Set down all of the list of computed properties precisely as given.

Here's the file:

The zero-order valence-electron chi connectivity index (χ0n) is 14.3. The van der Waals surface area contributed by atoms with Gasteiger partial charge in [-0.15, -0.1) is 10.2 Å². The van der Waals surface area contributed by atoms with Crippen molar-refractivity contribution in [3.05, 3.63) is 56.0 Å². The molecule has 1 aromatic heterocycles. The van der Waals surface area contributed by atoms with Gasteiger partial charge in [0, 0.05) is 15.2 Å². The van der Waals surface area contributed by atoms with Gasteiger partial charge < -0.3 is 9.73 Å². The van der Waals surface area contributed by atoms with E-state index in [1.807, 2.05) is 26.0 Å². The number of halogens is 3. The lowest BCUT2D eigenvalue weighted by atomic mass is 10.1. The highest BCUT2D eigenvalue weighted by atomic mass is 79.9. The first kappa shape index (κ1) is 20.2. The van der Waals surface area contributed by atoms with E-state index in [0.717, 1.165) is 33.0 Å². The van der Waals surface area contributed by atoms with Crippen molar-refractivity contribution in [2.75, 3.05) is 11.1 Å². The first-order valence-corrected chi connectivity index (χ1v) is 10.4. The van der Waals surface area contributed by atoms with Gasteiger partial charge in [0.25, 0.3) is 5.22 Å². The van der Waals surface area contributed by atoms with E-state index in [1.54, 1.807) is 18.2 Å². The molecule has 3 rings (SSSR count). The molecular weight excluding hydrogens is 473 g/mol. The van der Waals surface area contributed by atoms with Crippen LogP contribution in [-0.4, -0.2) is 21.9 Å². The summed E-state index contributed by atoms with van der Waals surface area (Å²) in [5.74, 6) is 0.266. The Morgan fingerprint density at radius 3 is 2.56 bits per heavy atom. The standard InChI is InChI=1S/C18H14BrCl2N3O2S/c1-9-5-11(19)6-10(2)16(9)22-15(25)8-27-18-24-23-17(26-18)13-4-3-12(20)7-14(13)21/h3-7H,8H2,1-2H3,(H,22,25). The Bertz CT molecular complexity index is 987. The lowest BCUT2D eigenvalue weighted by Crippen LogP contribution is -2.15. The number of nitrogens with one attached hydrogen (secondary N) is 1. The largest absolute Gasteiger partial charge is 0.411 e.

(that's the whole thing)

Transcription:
The zero-order valence-electron chi connectivity index (χ0n) is 14.3. The van der Waals surface area contributed by atoms with Gasteiger partial charge in [-0.15, -0.1) is 10.2 Å². The van der Waals surface area contributed by atoms with Crippen molar-refractivity contribution in [3.05, 3.63) is 56.0 Å². The molecule has 1 aromatic heterocycles. The van der Waals surface area contributed by atoms with Gasteiger partial charge in [0, 0.05) is 15.2 Å². The van der Waals surface area contributed by atoms with Gasteiger partial charge < -0.3 is 9.73 Å². The van der Waals surface area contributed by atoms with E-state index in [1.807, 2.05) is 26.0 Å². The number of halogens is 3. The lowest BCUT2D eigenvalue weighted by atomic mass is 10.1. The highest BCUT2D eigenvalue weighted by atomic mass is 79.9. The first kappa shape index (κ1) is 20.2. The van der Waals surface area contributed by atoms with E-state index in [0.717, 1.165) is 33.0 Å². The van der Waals surface area contributed by atoms with Crippen molar-refractivity contribution in [2.75, 3.05) is 11.1 Å². The first-order valence-corrected chi connectivity index (χ1v) is 10.4. The van der Waals surface area contributed by atoms with Gasteiger partial charge in [0.25, 0.3) is 5.22 Å². The van der Waals surface area contributed by atoms with E-state index in [1.54, 1.807) is 18.2 Å². The molecule has 3 rings (SSSR count). The molecular weight excluding hydrogens is 473 g/mol. The van der Waals surface area contributed by atoms with Crippen LogP contribution in [-0.4, -0.2) is 21.9 Å². The summed E-state index contributed by atoms with van der Waals surface area (Å²) in [5.74, 6) is 0.266. The Morgan fingerprint density at radius 3 is 2.56 bits per heavy atom. The standard InChI is InChI=1S/C18H14BrCl2N3O2S/c1-9-5-11(19)6-10(2)16(9)22-15(25)8-27-18-24-23-17(26-18)13-4-3-12(20)7-14(13)21/h3-7H,8H2,1-2H3,(H,22,25). The Bertz CT molecular complexity index is 987. The lowest BCUT2D eigenvalue weighted by Crippen LogP contribution is -2.15. The number of nitrogens with one attached hydrogen (secondary N) is 1. The largest absolute Gasteiger partial charge is 0.411 e.